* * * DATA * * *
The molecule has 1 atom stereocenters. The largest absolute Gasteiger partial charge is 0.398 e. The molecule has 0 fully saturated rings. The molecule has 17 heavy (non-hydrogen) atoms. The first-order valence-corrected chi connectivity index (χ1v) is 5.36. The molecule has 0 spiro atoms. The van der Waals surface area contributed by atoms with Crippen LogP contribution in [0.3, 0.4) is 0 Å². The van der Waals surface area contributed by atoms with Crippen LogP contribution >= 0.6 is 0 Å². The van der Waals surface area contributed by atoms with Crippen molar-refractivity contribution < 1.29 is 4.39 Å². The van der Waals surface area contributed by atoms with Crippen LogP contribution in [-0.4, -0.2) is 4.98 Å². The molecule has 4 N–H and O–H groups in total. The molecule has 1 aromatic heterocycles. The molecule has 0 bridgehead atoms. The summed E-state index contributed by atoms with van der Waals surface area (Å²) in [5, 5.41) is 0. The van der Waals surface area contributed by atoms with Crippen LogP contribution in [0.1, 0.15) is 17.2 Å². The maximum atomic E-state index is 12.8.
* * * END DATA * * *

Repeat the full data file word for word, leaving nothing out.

The molecule has 1 atom stereocenters. The largest absolute Gasteiger partial charge is 0.398 e. The molecule has 0 fully saturated rings. The molecule has 17 heavy (non-hydrogen) atoms. The first-order valence-corrected chi connectivity index (χ1v) is 5.36. The molecule has 0 spiro atoms. The van der Waals surface area contributed by atoms with Crippen LogP contribution in [0.3, 0.4) is 0 Å². The van der Waals surface area contributed by atoms with Crippen LogP contribution >= 0.6 is 0 Å². The van der Waals surface area contributed by atoms with Crippen molar-refractivity contribution < 1.29 is 4.39 Å². The van der Waals surface area contributed by atoms with Crippen LogP contribution in [-0.4, -0.2) is 4.98 Å². The molecule has 4 N–H and O–H groups in total. The molecule has 1 aromatic heterocycles. The molecule has 0 bridgehead atoms. The summed E-state index contributed by atoms with van der Waals surface area (Å²) in [5, 5.41) is 0. The van der Waals surface area contributed by atoms with Crippen LogP contribution in [0.1, 0.15) is 17.2 Å². The maximum atomic E-state index is 12.8.